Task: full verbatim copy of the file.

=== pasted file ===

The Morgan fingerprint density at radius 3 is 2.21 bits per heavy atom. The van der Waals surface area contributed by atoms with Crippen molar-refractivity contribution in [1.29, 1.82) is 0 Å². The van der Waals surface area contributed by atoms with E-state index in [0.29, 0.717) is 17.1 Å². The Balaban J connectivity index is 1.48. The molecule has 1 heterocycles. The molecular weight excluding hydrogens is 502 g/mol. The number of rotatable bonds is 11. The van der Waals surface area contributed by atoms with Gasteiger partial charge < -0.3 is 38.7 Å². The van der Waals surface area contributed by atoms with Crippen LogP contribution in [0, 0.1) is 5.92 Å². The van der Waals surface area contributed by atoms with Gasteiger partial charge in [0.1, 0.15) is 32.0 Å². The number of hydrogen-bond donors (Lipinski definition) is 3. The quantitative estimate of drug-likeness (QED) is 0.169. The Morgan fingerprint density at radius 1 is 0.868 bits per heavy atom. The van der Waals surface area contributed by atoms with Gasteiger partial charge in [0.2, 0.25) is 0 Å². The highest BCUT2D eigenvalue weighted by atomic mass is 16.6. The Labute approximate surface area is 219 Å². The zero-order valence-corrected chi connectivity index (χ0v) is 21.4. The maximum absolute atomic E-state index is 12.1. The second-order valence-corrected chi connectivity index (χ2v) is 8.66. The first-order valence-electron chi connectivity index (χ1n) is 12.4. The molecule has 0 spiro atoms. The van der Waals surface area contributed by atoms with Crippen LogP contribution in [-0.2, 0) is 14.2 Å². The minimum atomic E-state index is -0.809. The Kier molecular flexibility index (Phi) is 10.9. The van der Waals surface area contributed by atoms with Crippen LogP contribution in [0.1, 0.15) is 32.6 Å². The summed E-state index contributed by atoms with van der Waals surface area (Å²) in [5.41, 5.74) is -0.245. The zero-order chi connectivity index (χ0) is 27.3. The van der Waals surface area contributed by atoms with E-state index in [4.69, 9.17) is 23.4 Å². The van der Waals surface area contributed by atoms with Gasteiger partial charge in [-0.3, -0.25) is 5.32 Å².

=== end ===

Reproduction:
The Morgan fingerprint density at radius 3 is 2.21 bits per heavy atom. The van der Waals surface area contributed by atoms with Crippen molar-refractivity contribution in [1.29, 1.82) is 0 Å². The van der Waals surface area contributed by atoms with E-state index in [0.29, 0.717) is 17.1 Å². The Balaban J connectivity index is 1.48. The molecule has 1 heterocycles. The molecular weight excluding hydrogens is 502 g/mol. The number of rotatable bonds is 11. The van der Waals surface area contributed by atoms with Gasteiger partial charge < -0.3 is 38.7 Å². The van der Waals surface area contributed by atoms with Crippen LogP contribution in [0, 0.1) is 5.92 Å². The van der Waals surface area contributed by atoms with Gasteiger partial charge in [0.1, 0.15) is 32.0 Å². The number of hydrogen-bond donors (Lipinski definition) is 3. The quantitative estimate of drug-likeness (QED) is 0.169. The Morgan fingerprint density at radius 1 is 0.868 bits per heavy atom. The van der Waals surface area contributed by atoms with Gasteiger partial charge in [0.2, 0.25) is 0 Å². The highest BCUT2D eigenvalue weighted by atomic mass is 16.6. The Labute approximate surface area is 219 Å². The zero-order valence-corrected chi connectivity index (χ0v) is 21.4. The maximum absolute atomic E-state index is 12.1. The second-order valence-corrected chi connectivity index (χ2v) is 8.66. The first-order valence-electron chi connectivity index (χ1n) is 12.4. The molecule has 0 spiro atoms. The van der Waals surface area contributed by atoms with Crippen LogP contribution in [-0.2, 0) is 14.2 Å². The minimum atomic E-state index is -0.809. The Kier molecular flexibility index (Phi) is 10.9. The van der Waals surface area contributed by atoms with Crippen LogP contribution in [0.1, 0.15) is 32.6 Å². The summed E-state index contributed by atoms with van der Waals surface area (Å²) in [5.41, 5.74) is -0.245. The zero-order chi connectivity index (χ0) is 27.3. The van der Waals surface area contributed by atoms with E-state index in [4.69, 9.17) is 23.4 Å². The van der Waals surface area contributed by atoms with Gasteiger partial charge in [-0.3, -0.25) is 5.32 Å².